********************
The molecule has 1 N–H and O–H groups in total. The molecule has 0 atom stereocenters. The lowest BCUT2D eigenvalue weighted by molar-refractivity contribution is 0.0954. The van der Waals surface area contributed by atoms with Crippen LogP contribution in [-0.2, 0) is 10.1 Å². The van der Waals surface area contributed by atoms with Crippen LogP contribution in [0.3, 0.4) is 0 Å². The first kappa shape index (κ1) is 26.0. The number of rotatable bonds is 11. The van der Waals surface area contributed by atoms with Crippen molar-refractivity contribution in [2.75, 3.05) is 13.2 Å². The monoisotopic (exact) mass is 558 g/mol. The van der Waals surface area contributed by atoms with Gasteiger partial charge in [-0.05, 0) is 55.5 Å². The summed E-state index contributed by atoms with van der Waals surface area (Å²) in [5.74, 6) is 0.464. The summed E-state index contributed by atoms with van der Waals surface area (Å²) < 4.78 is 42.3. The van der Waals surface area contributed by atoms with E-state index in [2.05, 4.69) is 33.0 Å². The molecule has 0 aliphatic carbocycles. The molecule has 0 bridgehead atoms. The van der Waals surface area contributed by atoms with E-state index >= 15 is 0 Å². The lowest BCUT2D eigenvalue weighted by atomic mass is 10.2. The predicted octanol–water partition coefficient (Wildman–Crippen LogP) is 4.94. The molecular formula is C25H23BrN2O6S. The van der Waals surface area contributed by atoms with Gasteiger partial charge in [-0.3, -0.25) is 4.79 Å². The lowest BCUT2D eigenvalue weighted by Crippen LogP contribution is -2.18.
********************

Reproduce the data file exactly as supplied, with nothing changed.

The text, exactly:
The molecule has 1 N–H and O–H groups in total. The molecule has 0 atom stereocenters. The lowest BCUT2D eigenvalue weighted by molar-refractivity contribution is 0.0954. The van der Waals surface area contributed by atoms with Crippen LogP contribution in [-0.2, 0) is 10.1 Å². The van der Waals surface area contributed by atoms with Crippen LogP contribution in [0.3, 0.4) is 0 Å². The first kappa shape index (κ1) is 26.0. The number of rotatable bonds is 11. The van der Waals surface area contributed by atoms with Crippen molar-refractivity contribution in [2.75, 3.05) is 13.2 Å². The monoisotopic (exact) mass is 558 g/mol. The van der Waals surface area contributed by atoms with Gasteiger partial charge in [-0.05, 0) is 55.5 Å². The summed E-state index contributed by atoms with van der Waals surface area (Å²) in [5.74, 6) is 0.464. The summed E-state index contributed by atoms with van der Waals surface area (Å²) < 4.78 is 42.3. The van der Waals surface area contributed by atoms with E-state index in [2.05, 4.69) is 33.0 Å². The molecule has 0 aliphatic carbocycles. The molecule has 0 bridgehead atoms. The van der Waals surface area contributed by atoms with E-state index >= 15 is 0 Å². The lowest BCUT2D eigenvalue weighted by atomic mass is 10.2. The predicted octanol–water partition coefficient (Wildman–Crippen LogP) is 4.94. The molecular formula is C25H23BrN2O6S. The van der Waals surface area contributed by atoms with Gasteiger partial charge in [-0.3, -0.25) is 4.79 Å². The lowest BCUT2D eigenvalue weighted by Crippen LogP contribution is -2.18.